When I started self employment a few years back, I didn't really plan for it. I kind of got pulled into it and went with the flow. I made several mistakes; but also learnt from them. Looking back, I wish I had taken a more structured process using a business planning approach.
Starting self employment is no rocket science. You just need to be disciplined about following a structured approach. I would suggest this three step approach of –
Plan > Prepare > Launch
What do you think is the most important component of starting a new business?
You must have something to sell that customers are willing to pay for. Right?
So, ask yourself these questions,
• What skills do I have?
Take an inventory of your professional skills, both soft and hard. Your hard skills are the core job skills such as:
• Process Reengineering,
• Data base administration,
• Bookkeeping etc.
Your soft skills might be your -
• Presentation style,
• Negotiation skills,
• Time management abilities etc.
My recommendations is to conduct a survey of your friends, colleagues, managers, customers and staff; both past and present. You can get that information via a casual discussion or through a formal survey.
I have used SurveyMonkey's basic service before and it's pretty good. Also, it's free.
You will be surprised at what you find. Things you thought obvious (about you) may turn out to be not so true. For example, you might think that your core strength is data base administration; but you might find out that others perceive you as a better Project Manager, who is really good at managing database related projects. Keep in mind that "Often, perception is reality".The bottom-line is you need to know what your strengths are and cash on them. You also need to know what associated skills you are lacking so that you can work on them.
It's entirely possible that you might not like to pursue a self-employment career in what you currently do or where your core job skills are. In that case I will say "follow your passion".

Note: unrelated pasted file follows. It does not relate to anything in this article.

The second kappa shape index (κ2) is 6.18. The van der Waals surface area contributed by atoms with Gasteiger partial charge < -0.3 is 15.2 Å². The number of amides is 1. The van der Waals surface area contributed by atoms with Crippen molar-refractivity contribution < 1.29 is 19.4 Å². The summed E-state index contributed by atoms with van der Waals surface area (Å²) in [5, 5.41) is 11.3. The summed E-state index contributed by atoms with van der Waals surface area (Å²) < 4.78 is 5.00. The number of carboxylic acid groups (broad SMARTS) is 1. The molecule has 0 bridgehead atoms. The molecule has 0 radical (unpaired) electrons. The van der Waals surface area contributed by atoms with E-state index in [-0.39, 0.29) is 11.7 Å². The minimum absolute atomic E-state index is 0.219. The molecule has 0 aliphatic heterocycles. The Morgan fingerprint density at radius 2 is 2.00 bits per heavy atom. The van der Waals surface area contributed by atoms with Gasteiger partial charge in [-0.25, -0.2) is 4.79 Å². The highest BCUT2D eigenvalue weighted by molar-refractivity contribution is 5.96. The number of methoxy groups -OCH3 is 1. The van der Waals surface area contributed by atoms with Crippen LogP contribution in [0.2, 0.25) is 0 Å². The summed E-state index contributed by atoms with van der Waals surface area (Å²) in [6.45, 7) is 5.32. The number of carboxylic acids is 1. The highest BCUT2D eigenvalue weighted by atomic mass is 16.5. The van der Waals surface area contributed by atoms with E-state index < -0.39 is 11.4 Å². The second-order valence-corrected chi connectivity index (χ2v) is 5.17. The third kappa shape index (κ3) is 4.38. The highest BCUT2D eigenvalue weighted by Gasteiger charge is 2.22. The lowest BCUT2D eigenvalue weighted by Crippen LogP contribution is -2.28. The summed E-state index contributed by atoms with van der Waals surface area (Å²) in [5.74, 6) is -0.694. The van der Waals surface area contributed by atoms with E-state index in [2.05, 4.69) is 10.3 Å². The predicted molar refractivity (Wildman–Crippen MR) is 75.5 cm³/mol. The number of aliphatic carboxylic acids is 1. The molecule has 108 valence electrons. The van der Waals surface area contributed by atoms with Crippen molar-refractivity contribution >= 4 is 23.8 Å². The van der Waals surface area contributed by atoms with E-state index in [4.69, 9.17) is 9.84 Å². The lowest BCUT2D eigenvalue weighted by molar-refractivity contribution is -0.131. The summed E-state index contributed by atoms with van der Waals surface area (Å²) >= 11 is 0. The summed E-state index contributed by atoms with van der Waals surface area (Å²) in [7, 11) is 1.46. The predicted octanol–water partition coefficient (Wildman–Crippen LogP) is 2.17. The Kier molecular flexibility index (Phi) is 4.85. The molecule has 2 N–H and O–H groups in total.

However, I am not going to lie to you. It's going to be relatively harder to pursue a new self-employment career, because self-employment is all about your personal brand. Customers like to hire folks who have a track record and reputation in a particular job field. But all said, at the end of the day, you should do what you enjoy to do. Then it won't feel like work, and success definitely will follow you. Think hard about what you are passionate about and how you can translate your current skills and experience to reflect that.
Check out the “Self Employment Ideas” and “Self Employment Tips” links for anything that might be your passion and how you can make them work for you.
• Is there demand for these skills?
In other words, are there customers who are willing to pay you to perform these skills for them? While evaluating this you also need to look at the following factors:
• Where are these prospective customers located?
• Are there enough customers local to your area?
• If not then are you willing to travel or relocate? (We'll get to the cost part later)
• How is the competition? Are there many people with your skills available in the market?
• What do you have to offer that they can't? (Remember, offering a "lower rate" is a bad answer. It will come back and bite you.)
• What is the market rate for your skills?
This last one is really important. I have an excel spreadsheet that I created for myself that allows you to calculate the (approximate) minimum rate you can afford to charge to break-even with your current compensation. I will post it on this site, once I figure out how to do that. :) Until then send me a request at (admin at self-employment-guide.com) and I will email that to you.